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PAGE 8 — IHE DECREE — EEBKUAKY 22, 2002
in cheerleaders Our goal.
By MICHAEL GARCIA
After last year’s flirtation with
having a cheerleading squad, N.C.
Wesleyan students now seem
ready to make a go of it.
Headed by co-captains Laurie
Henderson (So.) and Katie Baines
(So.), the Cheerleading Club has
managed to raise enough interest
to recruit ten students (nine
women and one man) to partici
pate in this year’s Cheerleading
Intending to bring much
needed energy to the fans, the club
intends to perform at men and
women’s basketball games, dur-
(Continued from Front Page)
Wesleyan does,” Kosal pointed
out. Requirements for the degree
include courses in biology, chem
istry, mathematics, physical sci
ence, and economics.
Kosal said that one of Wes-
leyan’s courses, “Introduction to
Environmental Science,” which
she teaches, is offered every
spring as an option for meeting
the ethics component of the
College’s general education re
“The course is available to all
Wesleyan students, so we have
both environmental science ma
jors and non-majors in the
course,” Kosal said. Course con
tent includes a survey of the dy
namics of water, air, geology, and
the biosphere, and an examina
tion of human activities that af
fect those resources.
Wesleyan students and others
at the College also have taken
part in a project to clean up a
little-used wooded area of the
campus to make it suitable and
attractive for use by the Wesleyan
N.C. Wesleyan is involved in
a variety of ongoing projects that
help elementary school students
in the community as well as
Wesleyan students appreciate and
better understand their environ
ment. Kosal and several of her
students meet with third and
fourth graders in a project called
“EcoTeam,” which has presented
lessons on environmental issues
in Nash County and Rocky Mount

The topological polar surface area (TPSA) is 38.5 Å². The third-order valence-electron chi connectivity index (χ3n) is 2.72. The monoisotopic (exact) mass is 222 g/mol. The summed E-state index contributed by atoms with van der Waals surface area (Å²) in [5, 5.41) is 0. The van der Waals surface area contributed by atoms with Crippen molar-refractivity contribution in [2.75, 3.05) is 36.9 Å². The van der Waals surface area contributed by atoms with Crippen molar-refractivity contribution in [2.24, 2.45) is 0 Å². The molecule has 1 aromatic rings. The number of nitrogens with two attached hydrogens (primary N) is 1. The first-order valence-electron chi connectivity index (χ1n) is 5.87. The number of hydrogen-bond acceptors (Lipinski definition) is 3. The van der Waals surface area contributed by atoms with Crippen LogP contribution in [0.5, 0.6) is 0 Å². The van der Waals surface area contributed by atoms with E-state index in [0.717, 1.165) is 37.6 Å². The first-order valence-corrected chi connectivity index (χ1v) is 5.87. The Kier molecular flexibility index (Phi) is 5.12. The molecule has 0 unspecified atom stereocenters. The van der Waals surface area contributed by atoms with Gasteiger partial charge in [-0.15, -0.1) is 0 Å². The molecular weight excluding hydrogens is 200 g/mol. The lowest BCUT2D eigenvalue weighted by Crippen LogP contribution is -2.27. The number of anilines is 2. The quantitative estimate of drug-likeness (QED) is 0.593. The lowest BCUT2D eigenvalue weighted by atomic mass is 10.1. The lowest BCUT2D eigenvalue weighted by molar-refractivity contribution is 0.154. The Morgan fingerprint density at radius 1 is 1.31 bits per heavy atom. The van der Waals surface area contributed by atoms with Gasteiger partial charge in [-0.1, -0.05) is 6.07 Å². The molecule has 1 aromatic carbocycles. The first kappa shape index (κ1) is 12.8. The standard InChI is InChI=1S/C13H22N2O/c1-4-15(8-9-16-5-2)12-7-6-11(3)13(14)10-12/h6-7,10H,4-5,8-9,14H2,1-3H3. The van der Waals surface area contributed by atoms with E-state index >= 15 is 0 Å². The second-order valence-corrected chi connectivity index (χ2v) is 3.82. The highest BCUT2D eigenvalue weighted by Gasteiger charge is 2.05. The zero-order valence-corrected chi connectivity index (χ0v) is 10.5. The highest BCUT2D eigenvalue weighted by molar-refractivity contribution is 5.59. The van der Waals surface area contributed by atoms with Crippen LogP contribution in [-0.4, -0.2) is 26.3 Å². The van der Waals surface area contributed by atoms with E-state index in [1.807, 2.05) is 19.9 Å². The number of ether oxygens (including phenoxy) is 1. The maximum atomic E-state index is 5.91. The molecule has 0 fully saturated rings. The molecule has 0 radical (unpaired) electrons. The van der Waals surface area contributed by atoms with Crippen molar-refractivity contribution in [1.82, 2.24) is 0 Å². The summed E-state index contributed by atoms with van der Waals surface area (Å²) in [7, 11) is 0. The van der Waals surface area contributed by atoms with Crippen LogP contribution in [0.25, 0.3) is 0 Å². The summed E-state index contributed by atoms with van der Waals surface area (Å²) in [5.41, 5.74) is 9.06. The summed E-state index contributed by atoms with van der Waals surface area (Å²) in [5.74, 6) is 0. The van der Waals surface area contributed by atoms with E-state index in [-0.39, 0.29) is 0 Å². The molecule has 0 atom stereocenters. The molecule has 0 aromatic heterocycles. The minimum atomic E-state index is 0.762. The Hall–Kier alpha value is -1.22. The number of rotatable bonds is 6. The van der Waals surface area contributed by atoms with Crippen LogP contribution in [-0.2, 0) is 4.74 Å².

In addition, a bird banding and
identification program on the
Wesleyan campus will resume in
the spring, led by Dr. Marshall
Brooks, professor of education.
ing time outs and half time. While
most of their cheering will be
done at home games, the club
does intend to perform at away
games close by.
This is the first time in five
years that N.C. Wesleyan has had
a consistent cheerleading squad.
A number of people have ex
pressed enthusiasm over the club.
“I’ve waited five years to see
descent cheerleaders at this
school,” said custodian Steve
However, some individuals are
not completely satisfied with the
current state of affairs regarding
the Cheerleading Club.
Rachel Dix, former head of the
N.C. Wesleyan Cheerleaders for
ten years, said that it is “disheart
ening to see it now compared to
how it was.”
Dix cites how cheerleading
here at N.C. Wesleyan used to be
a varsity sport. Dix feels that
“cheerleading is not a club activ
ity.” Despite her misgivings re
garding the current organizational
status of the Cheerleading Club,
Dix is quite pleased with the de
termination of the Club’s mem
“I admire the girls that are do
ing it now,” said Dix.
The club’s members, most of
whom having previous cheer
leading experience, are comprised
of only freshmen and sopho
mores, but come from a wide
spectrum of individuals from the
Wesleyan community. Although
young, the squad does have high
hopes for this year and for the
“We hope to get recognized
by the student body this year and,
eventually, be recognized by the
NCAA,” says Henderson.
Faculty use SSC
for office hours
The Student Support Center is
offering faculty advising hours in
the center on a weekly basis.
During the spring semester,
four faculty members — Dr.Kaye
Campbell, Dr. Jay Stubblefield,
Ms. Kathy Wilson, and Ms.
Jeananne Kenney — will be hold
ing three of their office hours per
week in the SSC.
Students are encouraged to use
this resource whenever possible